In one of the classics of twentieth century literature, 1984 by George Orwell, Winston Smith’s job involves removing evidence of news that’s embarrassing to the governmental powers-that-be. After he changes news stories, the words and images that leaders don’t want remembered get discarded, right down the memory hole.
We certainly don’t expect something like that can happen to anything on the internet today. How could you scrub a story?
Well, one Maine operative decided to do something about how his boss was portrayed in the on-line encyclopedia Wikipedia.
One of the highlights — or perhaps lowlights — of Maine politics, 2013, was when Maine House Republican Leader Ken Fredette said that he opposed MaineCare expansion because he has a “man’s brain.”
According to Fredette’s logic, evidently all the women and men in Maine who disagree with his position lack this piece of equipment. No “man’s brain” equals supporting ensuring that 70,000 Mainers affected by this policy have health insurance coverage.
Fredette was to apologize for this analysis, but not before it received extensive publicity beyond Maine.
Six months after Rep. Fredette made these absurd remarks, it has been discovered that one of his staffers decided to toss those remarks down the memory hole, purging them from Wikipedia.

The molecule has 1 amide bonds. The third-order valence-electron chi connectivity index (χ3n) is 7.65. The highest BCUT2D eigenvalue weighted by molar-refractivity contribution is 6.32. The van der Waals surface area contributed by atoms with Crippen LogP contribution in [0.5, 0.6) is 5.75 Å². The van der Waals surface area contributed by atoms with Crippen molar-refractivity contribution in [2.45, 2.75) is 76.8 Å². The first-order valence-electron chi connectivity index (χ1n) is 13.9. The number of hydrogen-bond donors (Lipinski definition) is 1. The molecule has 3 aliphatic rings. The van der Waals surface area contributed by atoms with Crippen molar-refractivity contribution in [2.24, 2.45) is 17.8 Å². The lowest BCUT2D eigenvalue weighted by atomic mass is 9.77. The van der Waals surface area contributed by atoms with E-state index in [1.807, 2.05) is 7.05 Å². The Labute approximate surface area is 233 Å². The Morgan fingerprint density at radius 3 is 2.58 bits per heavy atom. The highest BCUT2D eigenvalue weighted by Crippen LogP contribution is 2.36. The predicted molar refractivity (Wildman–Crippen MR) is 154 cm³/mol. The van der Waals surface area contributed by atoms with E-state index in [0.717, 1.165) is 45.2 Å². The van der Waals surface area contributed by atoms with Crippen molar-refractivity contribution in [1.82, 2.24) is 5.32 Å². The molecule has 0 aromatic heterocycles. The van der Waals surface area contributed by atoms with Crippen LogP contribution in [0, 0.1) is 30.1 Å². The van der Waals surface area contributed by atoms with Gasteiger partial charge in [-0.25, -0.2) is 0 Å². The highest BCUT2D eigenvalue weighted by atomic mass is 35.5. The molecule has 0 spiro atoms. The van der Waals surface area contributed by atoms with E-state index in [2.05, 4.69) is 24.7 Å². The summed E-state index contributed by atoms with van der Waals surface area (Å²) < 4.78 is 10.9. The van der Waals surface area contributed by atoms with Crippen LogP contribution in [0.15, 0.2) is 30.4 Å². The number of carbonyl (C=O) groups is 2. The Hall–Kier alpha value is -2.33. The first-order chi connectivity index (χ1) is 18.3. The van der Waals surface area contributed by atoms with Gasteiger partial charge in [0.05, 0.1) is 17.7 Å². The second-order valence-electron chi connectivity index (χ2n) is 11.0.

This discovery was made by Bangor Daily News blogger Mike Tipping and revealed in a column he has for another Maine newspaper.
[O]n Wednesday of this week, someone deleted all references to the “man’s brain” controversy on the online encyclopedia and replaced them with a glowing biography of Fredette.
The edits began anonymously, logged only to the general IP address for the Legislature, but were then continued by someone with the username Dsorensen85. David Sorensen is Fredette’s communications director.
Not only is Sorensen Fredettee’s communications director, but as his Twitter bio states, he is the communications director for the Maine House GOP.
And, given when Sorensen made the edits, they would seem to have been done as part of his job, for, as Tipping found:
The edits to Fredette’s page were made during the workday from a state government computer network. User Dsorensen85 also edited the entries for Assistant House Republican Leader Alexander Willette and Augusta Rep. Matthew Pouliot.
Making such edits goes against the conflict of interest rules governing Wikipedia users and undermines the source’s usefulness for everyone.
And, as Tipping points out, congressional staff who edited Wikipedia led to their bosses apologizing and, in a similar case to Sorensen’s editing of Fredette’s entry, the staff member having to take several classes on ethics.
What will happen as a result of Sorensen’s actions is unclear right now.
But in the meantime, you can take a trip down memory lane and watch Rep. Fredette talk about health care policy and his “man’s brain.”
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